In April 1880 Wilhelm writes concerning a disagreement between Robert and his Freeman cousins, that the Coleman business strength was the harmony of family members: “I will always advise harmony and united interests … which underlie your impregnable strength.” In the same letter he mentions having a delightful visit from Samuel Small, staying at his house for a short time.

Samuel Small

Samuel Small Sr. (1799-1885)

Robert’s guardian Samuel Small, a successful York businessman, admonished Robert to be judicious in his dealings. He was told to protect the principal of his inheritance as there was plenty of income to finance his endeavors.

When Robert’s southern grandfather Robert Habersham died in 1870 (when Robert was 13 years old), Small writes: “No doubt you have heard of the death of your Grandfather, a man who was highly esteemed and respected for his virtues, a man who was ever ready to do for the poor or anyone in need.”

Small was also a good business man (see this history of P.A. Small & Co. in York, as well as this one), therefore he urged Robert to copy his example, given his own fortunate position; and not be “careless, dissipated, fond of frolic … I expect a great deal from you, believing that you will be sober, honest, industrious, kind to all around you, a man capable of conducting any business. To this end you will not lack the means. God gives it to you as a Steward, and he will have you improve the talent he has committed to you.”

“Uncle Small’s” January 1874 letter encouraging Robert at Trinity: “the works at Cornwall will be a source of study for you.”

A few years later when Robert attended Trinity, Small encourages Robert to learn well at college and “make his mark in the world,” whether mechanical, scientific, or religious. He warns against “sensual” pleasures and reminds him of Psalm 37. He exhorts further, “My dear Robert the works at Cornwall will be a source of study for you.”

And on entering his final year, Small’s advice to Robert about the significant wealth he is inheriting, “I would advise saying nothing about it to anyone, except your Mother, and avoid every manner or remark which might give persons an idea that you are elated or purse proud. There is so much for a young man in your situation to withstand by way of arrogance and temptation, that everything should be done to give no occasion.  … College life I have always thought was a dangerous one, full of Sinning. The Bible says, ‘Stand not in the way of Sinners nor sit in the seat of the Scornful.’ I am very glad to hear from you and should you want more information in regard to the Estate I will give it you with pleasure as far as I know. Pray to Our Heavenly Father for wisdom to guide and direct you.”

Small continued to advise as power of attorney on some financial affairs for several years after Robert attained his majority in 1877, possibly until his death in 1885. He encouraged the prenuptial agreement to protect sister Anne’s finances in marriage. Small frequently encouraged Robert to remain true to his Christian faith, shaping his business decisions on religious principles.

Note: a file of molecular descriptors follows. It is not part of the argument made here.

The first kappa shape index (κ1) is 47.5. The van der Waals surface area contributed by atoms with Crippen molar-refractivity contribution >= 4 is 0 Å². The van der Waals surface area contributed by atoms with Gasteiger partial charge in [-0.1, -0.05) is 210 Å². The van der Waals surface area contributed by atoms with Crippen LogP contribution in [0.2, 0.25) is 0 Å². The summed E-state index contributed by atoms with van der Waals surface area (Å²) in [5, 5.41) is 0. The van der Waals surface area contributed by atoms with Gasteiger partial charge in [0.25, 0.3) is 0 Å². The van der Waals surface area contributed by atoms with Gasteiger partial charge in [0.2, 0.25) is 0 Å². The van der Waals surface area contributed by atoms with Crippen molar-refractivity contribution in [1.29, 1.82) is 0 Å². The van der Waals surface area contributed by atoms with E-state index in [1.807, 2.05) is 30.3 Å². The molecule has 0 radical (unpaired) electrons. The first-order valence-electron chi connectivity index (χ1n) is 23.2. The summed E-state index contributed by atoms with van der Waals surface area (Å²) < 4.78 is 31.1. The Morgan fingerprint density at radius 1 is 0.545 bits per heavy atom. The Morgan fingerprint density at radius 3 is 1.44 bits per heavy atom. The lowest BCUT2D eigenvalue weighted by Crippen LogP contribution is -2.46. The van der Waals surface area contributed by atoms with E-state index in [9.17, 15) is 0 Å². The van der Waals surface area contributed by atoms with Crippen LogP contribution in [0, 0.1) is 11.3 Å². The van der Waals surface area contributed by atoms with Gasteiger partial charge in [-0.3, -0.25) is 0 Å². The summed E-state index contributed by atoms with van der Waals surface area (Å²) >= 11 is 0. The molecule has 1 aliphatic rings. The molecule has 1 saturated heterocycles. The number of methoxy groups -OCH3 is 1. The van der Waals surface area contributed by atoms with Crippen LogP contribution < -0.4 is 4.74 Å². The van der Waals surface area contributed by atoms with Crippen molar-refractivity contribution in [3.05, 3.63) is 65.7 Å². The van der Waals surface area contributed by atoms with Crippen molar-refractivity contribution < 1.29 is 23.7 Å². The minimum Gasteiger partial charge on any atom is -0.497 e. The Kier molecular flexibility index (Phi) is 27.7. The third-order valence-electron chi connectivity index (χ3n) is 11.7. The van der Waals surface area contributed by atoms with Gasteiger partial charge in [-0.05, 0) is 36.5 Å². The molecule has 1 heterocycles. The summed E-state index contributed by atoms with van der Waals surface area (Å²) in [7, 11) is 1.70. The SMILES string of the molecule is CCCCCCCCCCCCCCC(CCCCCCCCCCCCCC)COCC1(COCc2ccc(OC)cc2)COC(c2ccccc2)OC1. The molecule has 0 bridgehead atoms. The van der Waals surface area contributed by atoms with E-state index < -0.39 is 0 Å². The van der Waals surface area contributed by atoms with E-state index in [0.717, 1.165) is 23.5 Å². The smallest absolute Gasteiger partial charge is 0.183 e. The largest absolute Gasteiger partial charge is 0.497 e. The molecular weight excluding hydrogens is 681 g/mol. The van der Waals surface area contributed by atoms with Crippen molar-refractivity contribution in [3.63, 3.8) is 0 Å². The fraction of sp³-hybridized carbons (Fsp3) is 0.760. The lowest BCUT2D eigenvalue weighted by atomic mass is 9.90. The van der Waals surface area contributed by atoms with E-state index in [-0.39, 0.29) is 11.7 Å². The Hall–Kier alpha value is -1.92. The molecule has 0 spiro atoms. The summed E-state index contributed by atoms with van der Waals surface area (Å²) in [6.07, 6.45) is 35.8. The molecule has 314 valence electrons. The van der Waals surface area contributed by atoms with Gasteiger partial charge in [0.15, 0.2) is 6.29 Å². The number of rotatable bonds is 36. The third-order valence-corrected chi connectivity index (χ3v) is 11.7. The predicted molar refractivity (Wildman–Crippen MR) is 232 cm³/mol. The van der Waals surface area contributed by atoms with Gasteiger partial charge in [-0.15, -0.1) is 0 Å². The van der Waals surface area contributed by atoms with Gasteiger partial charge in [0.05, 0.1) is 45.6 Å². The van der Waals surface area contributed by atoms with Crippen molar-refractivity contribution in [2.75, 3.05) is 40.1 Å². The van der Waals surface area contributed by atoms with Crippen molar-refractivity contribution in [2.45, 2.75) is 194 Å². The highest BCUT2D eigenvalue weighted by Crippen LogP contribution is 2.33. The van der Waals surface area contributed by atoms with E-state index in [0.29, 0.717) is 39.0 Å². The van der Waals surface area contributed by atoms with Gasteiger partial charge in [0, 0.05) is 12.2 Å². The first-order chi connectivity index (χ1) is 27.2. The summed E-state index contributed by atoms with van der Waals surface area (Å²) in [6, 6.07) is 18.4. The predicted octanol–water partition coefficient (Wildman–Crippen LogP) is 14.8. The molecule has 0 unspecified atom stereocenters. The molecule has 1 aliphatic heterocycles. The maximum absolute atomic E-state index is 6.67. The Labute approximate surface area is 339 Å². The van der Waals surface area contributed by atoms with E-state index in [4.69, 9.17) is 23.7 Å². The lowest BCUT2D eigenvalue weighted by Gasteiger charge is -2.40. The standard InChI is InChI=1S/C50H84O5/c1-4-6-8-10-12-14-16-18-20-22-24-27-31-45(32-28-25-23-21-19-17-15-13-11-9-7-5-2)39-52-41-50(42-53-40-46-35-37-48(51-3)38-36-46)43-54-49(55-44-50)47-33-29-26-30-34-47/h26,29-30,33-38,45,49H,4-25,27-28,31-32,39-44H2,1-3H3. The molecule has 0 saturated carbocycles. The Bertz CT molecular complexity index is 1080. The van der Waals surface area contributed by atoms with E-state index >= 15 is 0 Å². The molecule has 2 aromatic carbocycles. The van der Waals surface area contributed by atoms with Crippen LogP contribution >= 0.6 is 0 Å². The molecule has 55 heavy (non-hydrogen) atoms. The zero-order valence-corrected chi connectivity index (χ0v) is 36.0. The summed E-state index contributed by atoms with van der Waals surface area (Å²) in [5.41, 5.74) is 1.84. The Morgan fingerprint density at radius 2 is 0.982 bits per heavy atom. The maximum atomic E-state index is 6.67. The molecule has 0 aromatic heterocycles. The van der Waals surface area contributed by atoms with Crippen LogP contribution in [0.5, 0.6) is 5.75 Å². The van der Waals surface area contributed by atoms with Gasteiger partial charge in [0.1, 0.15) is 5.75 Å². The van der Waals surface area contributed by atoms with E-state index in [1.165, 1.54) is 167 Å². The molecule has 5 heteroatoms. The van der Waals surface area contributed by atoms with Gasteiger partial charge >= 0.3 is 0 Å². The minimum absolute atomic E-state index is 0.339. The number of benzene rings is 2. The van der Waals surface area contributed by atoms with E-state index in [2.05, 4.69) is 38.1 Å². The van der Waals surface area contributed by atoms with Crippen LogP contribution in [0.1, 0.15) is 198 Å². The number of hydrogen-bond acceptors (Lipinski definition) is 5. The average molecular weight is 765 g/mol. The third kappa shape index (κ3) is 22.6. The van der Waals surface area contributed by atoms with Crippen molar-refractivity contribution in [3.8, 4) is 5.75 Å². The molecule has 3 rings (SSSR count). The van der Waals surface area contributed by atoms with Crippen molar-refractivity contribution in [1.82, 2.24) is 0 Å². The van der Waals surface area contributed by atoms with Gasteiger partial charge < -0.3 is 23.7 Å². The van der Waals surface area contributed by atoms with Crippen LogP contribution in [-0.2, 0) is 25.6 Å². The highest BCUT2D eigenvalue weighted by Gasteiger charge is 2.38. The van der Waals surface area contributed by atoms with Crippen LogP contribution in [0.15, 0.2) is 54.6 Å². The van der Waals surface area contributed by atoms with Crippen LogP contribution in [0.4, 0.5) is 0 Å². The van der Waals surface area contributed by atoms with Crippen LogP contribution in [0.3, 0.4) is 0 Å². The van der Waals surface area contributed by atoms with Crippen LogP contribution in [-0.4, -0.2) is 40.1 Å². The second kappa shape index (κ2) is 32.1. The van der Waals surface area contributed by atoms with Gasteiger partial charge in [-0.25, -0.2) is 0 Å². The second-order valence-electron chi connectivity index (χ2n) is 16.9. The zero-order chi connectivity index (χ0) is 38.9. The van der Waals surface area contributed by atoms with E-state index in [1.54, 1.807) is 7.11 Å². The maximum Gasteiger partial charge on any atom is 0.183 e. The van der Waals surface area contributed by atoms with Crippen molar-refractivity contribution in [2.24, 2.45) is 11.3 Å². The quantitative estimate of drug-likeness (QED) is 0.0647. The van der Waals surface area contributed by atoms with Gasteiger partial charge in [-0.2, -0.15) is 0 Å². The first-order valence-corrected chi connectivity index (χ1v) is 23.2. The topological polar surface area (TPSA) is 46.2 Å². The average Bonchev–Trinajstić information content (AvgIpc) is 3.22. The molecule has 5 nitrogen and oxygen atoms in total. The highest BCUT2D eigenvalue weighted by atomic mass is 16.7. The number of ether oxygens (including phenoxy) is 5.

When Robert (or his mother) had disclosed plans for the new house to be built in Cornwall, Small worried, “I fear you are going to make a mistake by building it too large.” From the vantage point of 2023, we watch in horror as he overextends.

Robert H. Coleman, Pennsylvania Railroad man 

As mentioned, in 1878 Coleman’s advisers steered him to a director’s chair on the Cornwall Railroad, a company established 1850 as a collaboration by his father William Coleman and G.D. Coleman of Lebanon. They had joined forces to ensure the transportation of Cornwall iron ore to the Union Canal and to the North Lebanon furnace.

Wilhelm reported to Robert that he had been in communication with the Pennsylvania Railroad in 1880, which wanted to build a connector from its line near Elizabethtown via Colebrook to Lebanon. He convinced the officers of that railroad to give Coleman control of the project. This led to the establishment of the Colebrook railroad, providing more efficient transportation of Cornwall ore west to Pittsburgh. 

At the same time, Coleman was establishing his Cornwall & Lebanon railroad to enable transportation of Cornwall ore to his new Colebrook furnace. The two projects soon merged, and Coleman became president, the primary shareholder.  

Work on the railroad to Conewago from Cornwall began in 1882 and finished October 1883. By the following year the picnic grounds were being developed at Mount Gretna, and in 1885 Coleman provided land for the first National Guard encampment. 

Coleman found time to tinker with the features of Mount Gretna, including damming Conewago Creek to form Lake Conewago, and adding amusements that included a steam-engine operated merry-go-round called “The Flying Menagerie.”

The stories of competition between the Cornwall and the Cornwall & Lebanon railroads are well known (see for example the Cornwall National Guard Riot). The tracks of the two companies originally had crossed peacefully in Cornwall, although with two separate stations. Arguments over safety and maintenance of the crossing led to Coleman erecting Cornwall’s train bridge and the elevated grade heading southwest to Mount Gretna.